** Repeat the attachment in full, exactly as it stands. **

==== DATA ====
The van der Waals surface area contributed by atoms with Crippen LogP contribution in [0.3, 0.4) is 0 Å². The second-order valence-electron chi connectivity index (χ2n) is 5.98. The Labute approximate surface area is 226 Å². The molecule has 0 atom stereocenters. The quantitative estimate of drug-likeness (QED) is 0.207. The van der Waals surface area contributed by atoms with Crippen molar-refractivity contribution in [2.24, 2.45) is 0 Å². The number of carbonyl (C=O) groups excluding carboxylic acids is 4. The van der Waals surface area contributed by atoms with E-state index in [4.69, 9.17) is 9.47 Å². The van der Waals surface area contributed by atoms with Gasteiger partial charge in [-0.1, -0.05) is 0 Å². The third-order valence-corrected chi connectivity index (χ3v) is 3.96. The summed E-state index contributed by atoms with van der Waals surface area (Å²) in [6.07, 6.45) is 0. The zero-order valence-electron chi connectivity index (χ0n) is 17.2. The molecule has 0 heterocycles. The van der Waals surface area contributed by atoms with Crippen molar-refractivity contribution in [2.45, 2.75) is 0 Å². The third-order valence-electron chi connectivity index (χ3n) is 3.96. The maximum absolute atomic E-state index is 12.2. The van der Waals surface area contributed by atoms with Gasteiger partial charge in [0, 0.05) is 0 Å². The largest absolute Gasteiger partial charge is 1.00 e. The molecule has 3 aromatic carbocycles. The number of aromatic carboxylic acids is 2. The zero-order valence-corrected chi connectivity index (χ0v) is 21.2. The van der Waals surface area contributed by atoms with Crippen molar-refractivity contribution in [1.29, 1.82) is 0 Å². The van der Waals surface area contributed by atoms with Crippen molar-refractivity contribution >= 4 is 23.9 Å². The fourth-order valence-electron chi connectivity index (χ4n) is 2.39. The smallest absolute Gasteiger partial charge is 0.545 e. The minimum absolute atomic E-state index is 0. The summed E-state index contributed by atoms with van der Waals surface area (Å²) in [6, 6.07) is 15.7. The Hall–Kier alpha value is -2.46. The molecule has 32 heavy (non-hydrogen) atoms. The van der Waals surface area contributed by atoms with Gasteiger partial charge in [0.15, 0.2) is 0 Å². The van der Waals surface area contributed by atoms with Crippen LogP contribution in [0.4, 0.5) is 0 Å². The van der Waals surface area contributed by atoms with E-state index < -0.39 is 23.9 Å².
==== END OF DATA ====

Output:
The van der Waals surface area contributed by atoms with Crippen LogP contribution in [0.3, 0.4) is 0 Å². The second-order valence-electron chi connectivity index (χ2n) is 5.98. The Labute approximate surface area is 226 Å². The molecule has 0 atom stereocenters. The quantitative estimate of drug-likeness (QED) is 0.207. The van der Waals surface area contributed by atoms with Crippen molar-refractivity contribution in [2.24, 2.45) is 0 Å². The number of carbonyl (C=O) groups excluding carboxylic acids is 4. The van der Waals surface area contributed by atoms with E-state index in [4.69, 9.17) is 9.47 Å². The van der Waals surface area contributed by atoms with Gasteiger partial charge in [-0.1, -0.05) is 0 Å². The third-order valence-corrected chi connectivity index (χ3v) is 3.96. The summed E-state index contributed by atoms with van der Waals surface area (Å²) in [6.07, 6.45) is 0. The zero-order valence-electron chi connectivity index (χ0n) is 17.2. The molecule has 0 heterocycles. The van der Waals surface area contributed by atoms with Crippen molar-refractivity contribution in [2.45, 2.75) is 0 Å². The third-order valence-electron chi connectivity index (χ3n) is 3.96. The maximum absolute atomic E-state index is 12.2. The van der Waals surface area contributed by atoms with Gasteiger partial charge in [0, 0.05) is 0 Å². The largest absolute Gasteiger partial charge is 1.00 e. The molecule has 3 aromatic carbocycles. The number of aromatic carboxylic acids is 2. The zero-order valence-corrected chi connectivity index (χ0v) is 21.2. The van der Waals surface area contributed by atoms with Crippen molar-refractivity contribution in [1.29, 1.82) is 0 Å². The van der Waals surface area contributed by atoms with Crippen molar-refractivity contribution >= 4 is 23.9 Å². The fourth-order valence-electron chi connectivity index (χ4n) is 2.39. The smallest absolute Gasteiger partial charge is 0.545 e. The minimum absolute atomic E-state index is 0. The summed E-state index contributed by atoms with van der Waals surface area (Å²) in [6, 6.07) is 15.7. The Hall–Kier alpha value is -2.46. The molecule has 32 heavy (non-hydrogen) atoms. The van der Waals surface area contributed by atoms with Gasteiger partial charge in [0.15, 0.2) is 0 Å². The van der Waals surface area contributed by atoms with Crippen LogP contribution in [0.4, 0.5) is 0 Å². The van der Waals surface area contributed by atoms with E-state index < -0.39 is 23.9 Å².